“Yes.” With Agatha, I had learned that one word answers, provided quickly and cleanly, were best.
She looked at my mother. “You agree with her, then? You think a girl who came a whisper away from being expelled a few days ago should be given an opportunity for which all the other students have to wait until spring?”
My mother nodded, a little puff of warm breath expelled when she said, “In her circumstances, I think her request is reasonable.”
“I’m sure you do.” Agatha took turns staring at both of us for a few moments.
I started to get nervous. Did she want me to plead my case? To apologize for getting her great-great-great-great grandson Daniel in trouble, even though it was completely the other way around? To walk away without another word? I wasn’t going to walk away, that was for sure. No one gets anything who isn’t willing to ask for it, or so my old cheering coach used to tell us at the beginning of the season, when fundraising started and our parents groaned in protest.
Was trying to convince Agatha to give me a chance to test out of remedial magic classes early any worse than trying to get size zero Beverly Hills moms to cough up $20 bucks for a bar of bad chocolate? Okay, so it was…a little. But still, what else could I do but try? I, who have never stammered in my life before this, stammered, “I w-w-want to test early because — “
Agatha held up her hand. “I’m sure I understand without the need for explanation, Miss Stewart.” Okay. So now I knew she didn’t want an explanation. Should I go for apology? It was the only option left, short of giving up. And it just isn’t in my nature to give up.
But I didn’t have a chance to apologize before Agatha spoke. “I know you’ll agree.” Agatha turned to my mother. “Prudence’s attachment to mortal ways severely limits her ability to acquire the witch skills she lacks.” Which is something a headmistress would say and I really couldn’t argue with. However, I could very much disagree when she added, “I suggest she change her after school activity from cheerleading to…oh, I suppose Potions for a Better Tomorrow might be a good after school group for her.”
Potions for a Better Tomorrow? No way. I looked at my mother, willing her to recognize that my life would be over if I had to quit cheering. It was the only thing I was any good at here in witch world, where she’d dropped me without a choice, a say, or a magic parachute to break my fall from A+ kewl student on the fast track to Ivy league, to remedial magic class scud with a dash of Eau de Mortal dabbed on my pulse points.
Let’s see if I can lay it out:
(1) my parents decided, without any warning, to move us clear across the country from Beverly Hills, California to Salem, Massachusetts just weeks before I was to begin my junior year at Beverly Hills High School. Where, I might add, I was going to be head cheerleader of the varsity team (first junior ever to get that honor). I was also planning to run for student council.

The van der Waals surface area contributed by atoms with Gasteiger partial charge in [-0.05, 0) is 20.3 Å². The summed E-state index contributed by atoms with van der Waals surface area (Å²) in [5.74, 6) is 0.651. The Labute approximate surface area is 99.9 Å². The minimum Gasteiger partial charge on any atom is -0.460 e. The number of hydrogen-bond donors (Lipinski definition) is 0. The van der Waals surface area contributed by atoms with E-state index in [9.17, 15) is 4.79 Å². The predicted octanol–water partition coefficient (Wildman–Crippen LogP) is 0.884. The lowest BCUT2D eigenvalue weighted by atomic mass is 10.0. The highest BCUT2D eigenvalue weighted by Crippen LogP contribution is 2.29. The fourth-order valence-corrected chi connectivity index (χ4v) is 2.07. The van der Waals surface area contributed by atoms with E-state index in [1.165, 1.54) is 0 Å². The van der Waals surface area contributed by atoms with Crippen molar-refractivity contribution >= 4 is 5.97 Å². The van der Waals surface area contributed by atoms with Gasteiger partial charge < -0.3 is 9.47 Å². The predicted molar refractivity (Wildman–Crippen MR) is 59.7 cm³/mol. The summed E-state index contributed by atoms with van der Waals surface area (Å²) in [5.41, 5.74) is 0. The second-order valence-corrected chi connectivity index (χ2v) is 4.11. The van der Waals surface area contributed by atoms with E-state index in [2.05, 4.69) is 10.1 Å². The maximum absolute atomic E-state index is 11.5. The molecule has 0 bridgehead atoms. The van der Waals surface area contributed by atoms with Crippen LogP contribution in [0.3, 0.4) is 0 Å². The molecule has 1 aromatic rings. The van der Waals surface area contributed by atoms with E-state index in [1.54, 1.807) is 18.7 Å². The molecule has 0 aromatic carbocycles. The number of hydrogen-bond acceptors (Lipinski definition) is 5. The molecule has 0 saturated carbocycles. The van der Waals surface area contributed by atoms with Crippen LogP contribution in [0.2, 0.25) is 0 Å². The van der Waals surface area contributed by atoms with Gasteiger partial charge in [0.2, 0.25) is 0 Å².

(2) After spending sixteen years in the mortal realm — no magic allowed–my little brother Tobias (aka the Dorklock) and I were now required to go to a school for witches. With magic very much on the course schedule.
Imagine if you’ve never been allowed to touch the keys on a piano and then you’re told you not only have to touch those keys, but you have to master playing the piano as well as the other kids who’ve been practicing their whole lives. And then imagine that your dorky little brother turns out to be Gifted and Talented at piano, even though it had been forbidden his whole life (sneaky little git). Substitute magic for piano, and that’s my life in a size zero nutshell.
True, I had just nearly been expelled last week for a teensy weensy misstep in the school lunchroom. But that wasn’t cheer related. That was boy related. Cheering I can handle, even if it comes with a witchcraft twist. Sure, it had taken every ounce of persuasive skill I had to get a spot on the team — but I made it…and I wasn’t even on probation any more. Which, I’ll grant you, is a miracle, but only a baby-sized one. No way was I dropping cheerleading for Potions for Tomorrow.
Is it so horrible that I want to prove I can handle real magic classes? That I don’t want to be stuck in the remedial classes? Testing out of remedial magic classes is not done until spring. Or so Agatha says. Because she hates me, I have a few doubts about whether that’s why I can’t take the test now, even though I’ve been studying like mad with the smartest boy in my junior class.
So maybe making an immortal enemy of the headmistress and founder of my new school wasn’t the best move toward success I’ve made since popping into Salem. But it isn’t as if I meant to. I didn’t even know Daniel, the cute bad boy who was too hot to resist, was her great-great-great-great grandson.